More car-free adventures aroundNottinghamEast Midlands

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With one of the country’s best transport networks, Nottingham is a great place to explore car-free; it was named as England's least car-dependent city in 2010. Visit the castle on foot, the Attenborough lakes by bike, the arboretum by tram, Newark by train or Melton Mowbray by bus... England’s largest publicly owned bus network can take you all over town and beyond. You can buy an unlimited all-day ticket from the machines at bus and tram stops for £4.80.

  • County: East Midlands
  • Great for: Art Gallery | boat trips | castles | caves | cycling | good cafés and pubs | historic houses | literary connections | museums | walking |
  • Refreshments: Everywhere
  • Please note: Updated in November 2023. If anything’s changed or you have tips to share, do get in touch:
  1. 3. Cycle (or walk) the Big Track

    For more waterside adventures, explore the ten miles of car-free Big Track, from Trent Bridge to Beeston Lock through the city centre and beyond.

    • The route passes all kinds of historic sites, from coal wharfs to lace factories and you can download podcasts, maps and quizzes from The Big Wheel.
    • Attenborough Nature Reserve, with its marshes and bird hides, is close to Beeston Lock at one end of the Big Track, where the River Trent meets the Beeston canal.
    • You can also get to the reserve by bus or train and there’s a café in the Nature Centre, with great cake and balcony views across lakes and islands.
  1. 4. Literary bus tours

    Barrie, Byron, Lawrence, Sillitoe: Nottingham, a UNESCO City of Literature, is famous for its writers. Several trams are named after authors and book-lovers can visit their contrasting homes by bus from the city centre. You can buy an unlimited citywide all-day ticket from the machines at bus and tram stops (less with a Robin Hood pay-as-you-go card). Advice available from Nottingham City Transport.

    • Medieval Newstead Abbey, with its huge formal gardens and Victorian interiors, was home to the romantic poet Byron in the early 19th-century. The Pronto bus runs every ten minutes from Nottingham’s Victoria Bus Station and stops at the Abbey gates.
    • Entry to the park, gardens and café is cheaper on foot or by bike (as cars pay to park). There’s a mile walk through the grounds from the bus stop, past ponds and cascades with swans and peacocks.
    • Inside the house (when it’s open), you can see the poet’s gilded bed, brought from his student digs in Cambridge when he moved here, his pistol and the desk where he wrote poetry, alongside letters, manuscripts and portraits.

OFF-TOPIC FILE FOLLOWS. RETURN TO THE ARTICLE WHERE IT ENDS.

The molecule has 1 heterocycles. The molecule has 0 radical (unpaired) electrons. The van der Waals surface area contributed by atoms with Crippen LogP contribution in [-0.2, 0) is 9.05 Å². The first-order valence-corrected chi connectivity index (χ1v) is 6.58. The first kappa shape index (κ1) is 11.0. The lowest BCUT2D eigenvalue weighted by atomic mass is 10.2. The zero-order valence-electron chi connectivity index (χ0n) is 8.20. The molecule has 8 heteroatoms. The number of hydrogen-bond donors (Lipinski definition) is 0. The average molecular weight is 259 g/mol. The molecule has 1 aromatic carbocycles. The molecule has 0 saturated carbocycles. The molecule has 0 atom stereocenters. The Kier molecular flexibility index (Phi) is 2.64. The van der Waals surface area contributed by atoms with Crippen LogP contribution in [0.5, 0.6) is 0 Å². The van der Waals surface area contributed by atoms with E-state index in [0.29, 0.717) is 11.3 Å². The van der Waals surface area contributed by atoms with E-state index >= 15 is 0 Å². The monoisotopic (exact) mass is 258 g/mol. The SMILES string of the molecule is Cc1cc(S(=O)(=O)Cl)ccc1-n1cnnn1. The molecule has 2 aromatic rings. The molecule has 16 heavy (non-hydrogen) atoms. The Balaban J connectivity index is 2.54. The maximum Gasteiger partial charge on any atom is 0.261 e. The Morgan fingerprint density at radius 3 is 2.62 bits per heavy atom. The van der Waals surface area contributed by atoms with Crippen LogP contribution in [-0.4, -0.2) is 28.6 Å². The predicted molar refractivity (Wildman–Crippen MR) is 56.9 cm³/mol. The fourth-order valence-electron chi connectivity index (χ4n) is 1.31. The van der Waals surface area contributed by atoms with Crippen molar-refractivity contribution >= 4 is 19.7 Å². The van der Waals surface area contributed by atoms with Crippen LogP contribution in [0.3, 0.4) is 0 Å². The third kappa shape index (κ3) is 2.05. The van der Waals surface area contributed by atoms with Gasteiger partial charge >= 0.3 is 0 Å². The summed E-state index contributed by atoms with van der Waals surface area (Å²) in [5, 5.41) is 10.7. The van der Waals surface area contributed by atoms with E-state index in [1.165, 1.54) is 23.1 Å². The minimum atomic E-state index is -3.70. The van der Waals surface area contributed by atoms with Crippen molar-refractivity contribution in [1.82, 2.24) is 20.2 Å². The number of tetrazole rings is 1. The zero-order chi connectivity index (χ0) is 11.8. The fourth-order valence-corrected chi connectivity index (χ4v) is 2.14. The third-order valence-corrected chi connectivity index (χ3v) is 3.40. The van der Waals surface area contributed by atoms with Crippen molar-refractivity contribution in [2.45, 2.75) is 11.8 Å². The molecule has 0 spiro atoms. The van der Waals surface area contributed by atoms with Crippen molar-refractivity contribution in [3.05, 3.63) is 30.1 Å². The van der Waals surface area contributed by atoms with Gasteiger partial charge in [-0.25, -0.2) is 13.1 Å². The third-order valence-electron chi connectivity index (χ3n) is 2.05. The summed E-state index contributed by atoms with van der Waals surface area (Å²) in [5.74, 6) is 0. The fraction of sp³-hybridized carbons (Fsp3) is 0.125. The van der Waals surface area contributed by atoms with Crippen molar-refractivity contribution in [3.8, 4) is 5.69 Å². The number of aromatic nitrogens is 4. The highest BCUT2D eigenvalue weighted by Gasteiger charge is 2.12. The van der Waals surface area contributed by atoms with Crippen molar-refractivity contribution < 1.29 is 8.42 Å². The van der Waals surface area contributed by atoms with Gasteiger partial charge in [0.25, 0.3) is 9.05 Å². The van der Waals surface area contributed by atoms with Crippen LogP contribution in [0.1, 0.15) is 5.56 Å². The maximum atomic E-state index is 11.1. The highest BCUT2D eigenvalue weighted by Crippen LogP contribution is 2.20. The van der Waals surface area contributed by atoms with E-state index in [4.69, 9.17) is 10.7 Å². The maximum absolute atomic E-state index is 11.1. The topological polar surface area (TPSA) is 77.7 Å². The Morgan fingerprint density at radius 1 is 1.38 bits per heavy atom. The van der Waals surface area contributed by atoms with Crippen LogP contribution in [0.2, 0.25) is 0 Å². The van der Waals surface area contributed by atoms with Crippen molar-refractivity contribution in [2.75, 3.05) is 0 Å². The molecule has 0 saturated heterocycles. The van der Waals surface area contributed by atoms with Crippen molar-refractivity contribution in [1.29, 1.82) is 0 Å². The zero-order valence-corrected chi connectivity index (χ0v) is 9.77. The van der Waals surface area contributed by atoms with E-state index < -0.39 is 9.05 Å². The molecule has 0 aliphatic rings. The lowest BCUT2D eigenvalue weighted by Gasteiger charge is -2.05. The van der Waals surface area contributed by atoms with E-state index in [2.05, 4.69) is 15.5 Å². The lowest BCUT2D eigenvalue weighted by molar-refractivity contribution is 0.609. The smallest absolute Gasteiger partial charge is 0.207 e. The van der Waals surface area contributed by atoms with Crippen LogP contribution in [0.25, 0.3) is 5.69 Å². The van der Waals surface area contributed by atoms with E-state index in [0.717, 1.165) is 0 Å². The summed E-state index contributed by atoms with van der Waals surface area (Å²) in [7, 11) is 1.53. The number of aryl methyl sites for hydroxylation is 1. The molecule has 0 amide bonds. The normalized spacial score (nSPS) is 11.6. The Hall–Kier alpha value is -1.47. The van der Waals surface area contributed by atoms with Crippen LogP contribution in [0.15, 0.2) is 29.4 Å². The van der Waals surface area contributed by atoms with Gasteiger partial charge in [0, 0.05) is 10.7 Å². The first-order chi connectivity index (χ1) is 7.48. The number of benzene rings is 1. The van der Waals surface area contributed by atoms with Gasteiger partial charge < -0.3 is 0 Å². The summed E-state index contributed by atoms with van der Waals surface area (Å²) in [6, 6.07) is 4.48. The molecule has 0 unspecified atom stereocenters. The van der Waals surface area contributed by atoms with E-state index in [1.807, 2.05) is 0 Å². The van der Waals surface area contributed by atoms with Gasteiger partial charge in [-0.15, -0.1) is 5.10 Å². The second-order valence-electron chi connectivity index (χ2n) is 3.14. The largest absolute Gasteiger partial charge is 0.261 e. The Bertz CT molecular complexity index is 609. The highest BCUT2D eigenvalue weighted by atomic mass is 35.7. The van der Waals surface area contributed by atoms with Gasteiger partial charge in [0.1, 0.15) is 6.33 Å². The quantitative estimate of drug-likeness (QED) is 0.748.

• Dedicated fans could walk to Newstead Station, about half an hour away, and catch the train to Hucknall, where Byron is buried in the churchyard of St Mary Magdalene. Trams from Nottingham go to Hucknall too.
    • There’s a very different kind of literary house museum at D.H. Lawrence’s birthplace in the former mining town of Eastwood. The bookable tours run Tuesday to Saturday (0115 917 3824).
    • The Rainbow One bus goes from Nottingham to Eastwood every frequently and takes half an hour. A trail leads round the town, visiting landmarks associated with the writer’s life and work, including the Three Tuns pub, which appears in Sons and Lovers as the “Moon and Stars”.
    • Fans of Alan Sillitoe can visit the Nottingham sights, like Market Square and the Trip to Jerusalem pub, in his 1958 novel Saturday Night and Sunday Morning.
  1. 5. Newark by train; Melton Mowbray by bus

    Nottingham is a fabulous hub for car-free journeys through the wider area; explore Robin Hood country, wander past a Trent-side castle, or sample locally made stilton and pork pies.

    • Trains take half an hour or less from Nottingham to Newark Castle station, twenty miles northeast.
    • As the name suggests, the station is a five-minute stroll from the medieval castle, where King John died in 1216. You can walk along the river below ancient stone walls or even take a seasonal cruise along the Trent.
    • The historic markets nearby change daily, with antiques for sale on Monday and Thursday, and a bustling food market on Saturdays.
    • At the National Civil War Centre, a couple of minutes further along Church Walk, you can see a 1646 siege map on velum, pick up a town trail, or have a break at the Nineteen20 café.
    • Ye Olde Pork Pie Shoppe on Nottingham Street in the centre of Melton Mowbray has been serving authentic pies since 1851. You can book onto one of their sample-rich traditional pork pie making demonstrations.
    • Or try a Melton Platter ( for a big wedge of authentic Melton Mowbray pie and slice of Long Clawson Stilton with homemade bread and chutney) at the More Coffee Co independent coffee shop in Market Place, round the corner.